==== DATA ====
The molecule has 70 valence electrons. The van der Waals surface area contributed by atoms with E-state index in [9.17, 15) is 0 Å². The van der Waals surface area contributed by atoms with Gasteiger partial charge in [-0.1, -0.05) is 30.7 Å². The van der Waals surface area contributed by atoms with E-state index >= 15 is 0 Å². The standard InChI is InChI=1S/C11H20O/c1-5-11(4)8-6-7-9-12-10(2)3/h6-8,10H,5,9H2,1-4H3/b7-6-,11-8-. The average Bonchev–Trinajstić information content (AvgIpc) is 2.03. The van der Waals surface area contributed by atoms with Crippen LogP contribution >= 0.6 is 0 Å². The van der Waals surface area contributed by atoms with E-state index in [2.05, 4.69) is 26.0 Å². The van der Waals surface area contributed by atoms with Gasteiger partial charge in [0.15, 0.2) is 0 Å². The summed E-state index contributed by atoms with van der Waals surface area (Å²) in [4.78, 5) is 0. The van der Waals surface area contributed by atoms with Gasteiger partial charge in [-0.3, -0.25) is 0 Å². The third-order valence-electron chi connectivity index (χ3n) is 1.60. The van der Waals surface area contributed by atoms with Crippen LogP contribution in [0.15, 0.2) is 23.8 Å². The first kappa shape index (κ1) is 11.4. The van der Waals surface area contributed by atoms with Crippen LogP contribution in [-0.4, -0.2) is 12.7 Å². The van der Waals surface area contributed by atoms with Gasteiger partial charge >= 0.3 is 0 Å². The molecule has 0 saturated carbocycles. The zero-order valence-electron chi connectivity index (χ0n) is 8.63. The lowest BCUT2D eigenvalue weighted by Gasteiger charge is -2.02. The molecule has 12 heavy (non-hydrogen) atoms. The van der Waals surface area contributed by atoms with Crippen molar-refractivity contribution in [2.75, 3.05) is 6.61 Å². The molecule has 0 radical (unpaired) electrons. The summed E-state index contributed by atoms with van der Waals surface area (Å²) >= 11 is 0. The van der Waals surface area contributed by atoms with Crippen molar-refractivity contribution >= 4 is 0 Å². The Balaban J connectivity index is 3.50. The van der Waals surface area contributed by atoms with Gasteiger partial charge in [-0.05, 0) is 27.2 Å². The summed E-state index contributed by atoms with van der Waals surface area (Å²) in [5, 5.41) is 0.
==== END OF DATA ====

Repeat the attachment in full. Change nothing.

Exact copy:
The molecule has 70 valence electrons. The van der Waals surface area contributed by atoms with E-state index in [9.17, 15) is 0 Å². The van der Waals surface area contributed by atoms with Gasteiger partial charge in [-0.1, -0.05) is 30.7 Å². The van der Waals surface area contributed by atoms with E-state index >= 15 is 0 Å². The standard InChI is InChI=1S/C11H20O/c1-5-11(4)8-6-7-9-12-10(2)3/h6-8,10H,5,9H2,1-4H3/b7-6-,11-8-. The average Bonchev–Trinajstić information content (AvgIpc) is 2.03. The van der Waals surface area contributed by atoms with Crippen LogP contribution >= 0.6 is 0 Å². The van der Waals surface area contributed by atoms with E-state index in [2.05, 4.69) is 26.0 Å². The van der Waals surface area contributed by atoms with Gasteiger partial charge in [0.15, 0.2) is 0 Å². The summed E-state index contributed by atoms with van der Waals surface area (Å²) in [4.78, 5) is 0. The van der Waals surface area contributed by atoms with Gasteiger partial charge in [-0.3, -0.25) is 0 Å². The third-order valence-electron chi connectivity index (χ3n) is 1.60. The van der Waals surface area contributed by atoms with Crippen LogP contribution in [0.15, 0.2) is 23.8 Å². The first kappa shape index (κ1) is 11.4. The van der Waals surface area contributed by atoms with Crippen LogP contribution in [-0.4, -0.2) is 12.7 Å². The van der Waals surface area contributed by atoms with Gasteiger partial charge >= 0.3 is 0 Å². The molecule has 0 saturated carbocycles. The zero-order valence-electron chi connectivity index (χ0n) is 8.63. The lowest BCUT2D eigenvalue weighted by Gasteiger charge is -2.02. The molecule has 12 heavy (non-hydrogen) atoms. The van der Waals surface area contributed by atoms with Crippen molar-refractivity contribution in [2.75, 3.05) is 6.61 Å². The molecule has 0 radical (unpaired) electrons. The summed E-state index contributed by atoms with van der Waals surface area (Å²) >= 11 is 0. The van der Waals surface area contributed by atoms with Crippen molar-refractivity contribution >= 4 is 0 Å². The Balaban J connectivity index is 3.50. The van der Waals surface area contributed by atoms with Gasteiger partial charge in [-0.05, 0) is 27.2 Å². The summed E-state index contributed by atoms with van der Waals surface area (Å²) in [5, 5.41) is 0.